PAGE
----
How to Avoid Tourist Scams

My+picture+%28top%29+is+of+the+London+bridge+at+sunset.+The+colors+in+the+right+portion+of+the+sky+look+oversaturated.+My+mother%27s+picture+%28bottom%29+is+of+Big+Ben+and+Westminister+Abbey.
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How to Avoid Tourist Scams

My picture (top) is of the London bridge at sunset. The colors in the right portion of the sky look oversaturated. My mother's picture (bottom) is of Big Ben and Westminister Abbey.

My picture (top) is of the London bridge at sunset. The colors in the right portion of the sky look oversaturated. My mother's picture (bottom) is of Big Ben and Westminister Abbey.

Payton Perkins

My picture (top) is of the London bridge at sunset. The colors in the right portion of the sky look oversaturated. My mother's picture (bottom) is of Big Ben and Westminister Abbey.

Payton Perkins

Payton Perkins

My picture (top) is of the London bridge at sunset. The colors in the right portion of the sky look oversaturated. My mother's picture (bottom) is of Big Ben and Westminister Abbey.

Payton Perkins, Staff Writer

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Scam artists are everywhere in big cities. The tourists visiting these cities are in an unfamiliar environment; they have lots of spending money, and they’re focused on getting pictures of the sights and visiting landmarks. They are a perfect target for tricks.

 

On a bridge in London my family and I were duped into buying two fake paintings. At first I was impressed by what I thought was a quality painting, and had a rude awakening when I realized my mistake.

 

The man selling these fake paintings had a tray with acrylics and a paintbrush out, with a painting he appeared to be working on. When asked, he said the paintings were done in acrylic. I expressed shock because I work with both acrylics and watercolor as a hobby, and the detail and blending resembled watercolor. This appeared to make him uncomfortable.

 

My mother and I both bought a painting, each $15. We immediately put the paintings in our backpacks so we never fully examined them until returning to our AirBnB. After a closer look, we both realized our mistake.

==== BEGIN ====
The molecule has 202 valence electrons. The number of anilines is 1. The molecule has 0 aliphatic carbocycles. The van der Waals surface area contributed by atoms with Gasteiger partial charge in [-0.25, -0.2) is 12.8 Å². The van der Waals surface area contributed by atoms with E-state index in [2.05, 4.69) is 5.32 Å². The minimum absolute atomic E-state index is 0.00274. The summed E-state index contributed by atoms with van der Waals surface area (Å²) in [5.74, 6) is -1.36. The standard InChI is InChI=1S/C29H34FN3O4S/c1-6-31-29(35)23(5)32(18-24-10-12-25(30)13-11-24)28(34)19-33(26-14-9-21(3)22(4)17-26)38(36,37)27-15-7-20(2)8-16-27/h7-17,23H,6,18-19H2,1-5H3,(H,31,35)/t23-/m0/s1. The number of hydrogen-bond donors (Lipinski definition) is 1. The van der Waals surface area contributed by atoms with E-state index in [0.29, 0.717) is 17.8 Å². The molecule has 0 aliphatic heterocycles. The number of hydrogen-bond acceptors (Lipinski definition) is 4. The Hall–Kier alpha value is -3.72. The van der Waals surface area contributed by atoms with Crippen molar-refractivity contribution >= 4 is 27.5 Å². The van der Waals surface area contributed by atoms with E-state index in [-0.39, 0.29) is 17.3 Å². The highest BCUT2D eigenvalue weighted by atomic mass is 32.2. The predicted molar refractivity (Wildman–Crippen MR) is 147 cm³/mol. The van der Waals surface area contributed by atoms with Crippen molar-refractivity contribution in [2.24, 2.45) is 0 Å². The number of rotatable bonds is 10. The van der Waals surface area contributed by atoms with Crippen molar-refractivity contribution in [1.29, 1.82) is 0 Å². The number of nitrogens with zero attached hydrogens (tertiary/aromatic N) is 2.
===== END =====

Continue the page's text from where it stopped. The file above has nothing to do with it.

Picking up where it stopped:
I consider myself an artist, so it was fairly embarrassing to be fooled by such an obvious fake. The paintings are both of the London skyline and very pretty, but the color saturation seems off to me and that’s probably a consequence of the painting being printed. To make sure that I hadn’t misjudged the painting, I put some water on the edge. If it really was a watercolor like the print blending seemed to indicate, it would bleed and fade on contact with water. Sure enough, the color was unaffected.

 

Later that week on the London Bridge, which was nearby, we saw another man selling paintings with the same setup. He had a painting that resembled another that we saw earlier, but in black and white. Clearly, they have the same supplier.

 

So how do you avoid being scammed by tourist traps?

 

If you look up a company that you see advertised on a product, you can very easily find out if a company mass-produces products or makes high quality things. If you’re buying something claiming to be unique (and probably expensive) look up the painting or gift to make sure you’re looking at the real thing.

 

“‘They [tourists] check for their money, credit cards, passport, and visa by touching their pants, coat pocket, or purse where their valuables are . . .’” tourist Rebecca Baldwin said in The Sun. Baldwin says that this is an easy signal to pickpockets and scammers that a tourist is a vulnerable target. Baldwin also warns against wearing expensive jewelry and clothing because that indicates that someone has money.

 

And if you’re still unsure about a product being authentic, ask questions. Ask a seller where they got their goods, about how they made goods, and look carefully at what you’re buying. If possible, pay with cash. Be aware and present, and never take things at face-value.